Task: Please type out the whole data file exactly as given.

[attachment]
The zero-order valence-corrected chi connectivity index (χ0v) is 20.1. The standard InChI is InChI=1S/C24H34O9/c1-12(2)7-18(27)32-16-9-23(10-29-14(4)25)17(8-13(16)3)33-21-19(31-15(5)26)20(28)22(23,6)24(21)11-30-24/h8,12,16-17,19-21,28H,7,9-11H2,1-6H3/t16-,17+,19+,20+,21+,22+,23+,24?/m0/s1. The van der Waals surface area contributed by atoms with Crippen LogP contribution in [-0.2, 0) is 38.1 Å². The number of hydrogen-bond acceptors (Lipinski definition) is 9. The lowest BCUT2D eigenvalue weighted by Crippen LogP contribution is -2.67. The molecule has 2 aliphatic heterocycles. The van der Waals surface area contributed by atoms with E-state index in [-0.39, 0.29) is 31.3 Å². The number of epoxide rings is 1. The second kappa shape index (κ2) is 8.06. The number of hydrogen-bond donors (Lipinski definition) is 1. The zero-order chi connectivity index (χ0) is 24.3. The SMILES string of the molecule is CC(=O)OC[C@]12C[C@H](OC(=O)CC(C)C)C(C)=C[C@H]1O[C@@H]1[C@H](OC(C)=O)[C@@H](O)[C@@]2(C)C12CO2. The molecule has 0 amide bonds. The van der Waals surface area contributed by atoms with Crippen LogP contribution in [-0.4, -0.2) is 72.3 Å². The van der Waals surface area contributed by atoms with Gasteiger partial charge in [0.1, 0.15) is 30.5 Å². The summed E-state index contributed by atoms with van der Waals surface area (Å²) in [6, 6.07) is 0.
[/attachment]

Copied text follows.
The zero-order valence-corrected chi connectivity index (χ0v) is 20.1. The standard InChI is InChI=1S/C24H34O9/c1-12(2)7-18(27)32-16-9-23(10-29-14(4)25)17(8-13(16)3)33-21-19(31-15(5)26)20(28)22(23,6)24(21)11-30-24/h8,12,16-17,19-21,28H,7,9-11H2,1-6H3/t16-,17+,19+,20+,21+,22+,23+,24?/m0/s1. The van der Waals surface area contributed by atoms with Crippen LogP contribution in [-0.2, 0) is 38.1 Å². The number of hydrogen-bond acceptors (Lipinski definition) is 9. The lowest BCUT2D eigenvalue weighted by Crippen LogP contribution is -2.67. The molecule has 2 aliphatic heterocycles. The van der Waals surface area contributed by atoms with E-state index in [-0.39, 0.29) is 31.3 Å². The number of epoxide rings is 1. The second kappa shape index (κ2) is 8.06. The number of hydrogen-bond donors (Lipinski definition) is 1. The zero-order chi connectivity index (χ0) is 24.3. The SMILES string of the molecule is CC(=O)OC[C@]12C[C@H](OC(=O)CC(C)C)C(C)=C[C@H]1O[C@@H]1[C@H](OC(C)=O)[C@@H](O)[C@@]2(C)C12CO2. The molecule has 0 amide bonds. The van der Waals surface area contributed by atoms with Crippen LogP contribution in [-0.4, -0.2) is 72.3 Å². The van der Waals surface area contributed by atoms with Gasteiger partial charge in [0.1, 0.15) is 30.5 Å². The summed E-state index contributed by atoms with van der Waals surface area (Å²) in [6, 6.07) is 0.